... No, not that one.
The first time I swore any sort of oath or took any sort of pledge was when I was eight or nine and I joined the brownies. It was taken very seriously. We memerised the words, we learned what they meant, what we were promising and why, and we held up our fingers in the brownie salute and made our promise in front of Brown Owl and the other girls. Only then were we full members of the pack.
|100 years of Guiding|
I learned in yesterday’s papers that the words of the Girl Guide pledge, including the ones I recited as a brownie have, after a process of consultation, been changed.
The pledge used to include a duty to God, and I completely understand why that line has been changed. To be fair, that line didn’t stipulate a Christian God, only ‘God’, which shouldn’t offend brownies and girl guides of other faiths, since most of them worship a God or Gods and there seems no reason for the wording not to be inclusive. The word ‘my’ could have been inserted ahead of ‘God’ I suppose, for clarity, but that might have proven mealy-mouthed. I can only assume that ‘God’ was removed because of the historic implication that a Christian God was implied.
I suppose that a reference to any God might offend some brownies or girl guides, or, perhaps more particularly the parents of some of those children or some of the adult members of the organisation. Fair enough.
My personal feeling is to be cautious of atheism. To be so utterly confident in a World and a Universe that we still know so little about that a God or Gods absolutely could not exist seems to me to be, at the very least, short-sighted, and at worst perhaps a touch arrogant. I suppose that might be the romantic in me, but there it is.
My concern isn’t so much that the word ‘God’ has been removed from the pledge; my real concern is that a substitution has been made, and, more particularly, that which has been substituted.
The new wording for that portion of the pledge now reads:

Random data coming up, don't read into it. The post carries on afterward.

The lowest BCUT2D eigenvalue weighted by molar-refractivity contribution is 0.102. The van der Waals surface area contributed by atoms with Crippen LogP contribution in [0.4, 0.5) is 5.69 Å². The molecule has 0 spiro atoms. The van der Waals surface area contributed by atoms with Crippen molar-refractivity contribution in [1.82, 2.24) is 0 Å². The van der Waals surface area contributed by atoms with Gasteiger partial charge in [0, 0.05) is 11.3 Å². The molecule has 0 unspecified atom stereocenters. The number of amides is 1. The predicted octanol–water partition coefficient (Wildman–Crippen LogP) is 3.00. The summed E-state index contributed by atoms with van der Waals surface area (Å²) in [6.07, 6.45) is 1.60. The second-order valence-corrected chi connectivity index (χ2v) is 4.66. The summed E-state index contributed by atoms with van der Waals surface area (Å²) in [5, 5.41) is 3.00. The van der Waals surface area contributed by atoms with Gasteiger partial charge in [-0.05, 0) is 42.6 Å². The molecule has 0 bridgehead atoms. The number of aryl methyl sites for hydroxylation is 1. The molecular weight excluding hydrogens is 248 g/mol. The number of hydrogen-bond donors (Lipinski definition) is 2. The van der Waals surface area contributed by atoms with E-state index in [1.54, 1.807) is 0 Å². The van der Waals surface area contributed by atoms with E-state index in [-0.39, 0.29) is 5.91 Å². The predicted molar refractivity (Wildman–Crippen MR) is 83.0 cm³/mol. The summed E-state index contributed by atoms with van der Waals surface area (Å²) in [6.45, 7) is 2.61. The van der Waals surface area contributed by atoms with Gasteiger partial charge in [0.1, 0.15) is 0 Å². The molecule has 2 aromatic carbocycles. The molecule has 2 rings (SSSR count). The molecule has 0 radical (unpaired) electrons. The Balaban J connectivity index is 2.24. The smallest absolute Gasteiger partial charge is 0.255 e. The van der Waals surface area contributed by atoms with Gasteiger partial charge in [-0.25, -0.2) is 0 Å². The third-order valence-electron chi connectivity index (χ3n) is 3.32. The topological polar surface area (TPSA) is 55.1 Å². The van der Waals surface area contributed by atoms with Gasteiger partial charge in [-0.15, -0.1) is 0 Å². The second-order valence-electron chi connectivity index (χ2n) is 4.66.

I promise that I will do my best...
To be true to myself and develop my beliefs
I’m sorry, but what on Earth does that mean?
Have you ever met an eight year old who isn’t true to herself? Kids don’t have the discipline the foresight or the manners to be anything but true to their childlike and often feral natures. That’s why we nurture and teach them, and hopefully try to bring out in them their best selves. For an eight year old to be true to herself is just about the worst most idiotic thing you can ask her to promise, because she’s pretty well going to do that come hell or high water. (There I go with the God thing again). At the very least, ask her to promise to be her best self!
Then the brownie or guide goes on to promise to develop her beliefs, which is fine, assuming that her beliefs are benign and enlightened, but we’re assuming that these are nice well brought up girls from nice Christian, Muslim, Jewish or Hindu families, or, at the very least, from nice middle-class liberal families. What if they’re not? What if they’re all survivialists and neo-nazis and satan worshippers...
Of course, I’m being ridiculous.
The Girl Guides is probably a good thing. I know that I had a good time being a brownie. It was about being with other girls, working my way up through a hierarchy, learning some skills I might not otherwise have learned, and being rewarded for learning them. It was about getting out of the house and away from my brothers and sisters on a Thursday evening, and it was about Church parade once a month.
We did all take the pledge and we took it seriously as part of the ceremony that made us one of the club. I don’t know how much the words meant to me as an eight year old, but they should mean something... they should mean something real.
Perhaps it was time to change the wording of the pledge; I just can’t help thinking that someone might have come up with rather better words. This might have been one of those occasions when the Girl Guides might have invited writers or poets to write a pledge and then choose one. I can’t help thinking that lots and lots of writers must once have been girl guides or brownies.
This sort of selection by committee never seems to be very satisfactory, and in this case I believe it’s come up with something that lacks meaning either for the eight year olds taking the pledge or for the older guides and guiders taking it with them. I wonder what my old Brown Owl would have thought. I suspect she’s probably spinning in her grave.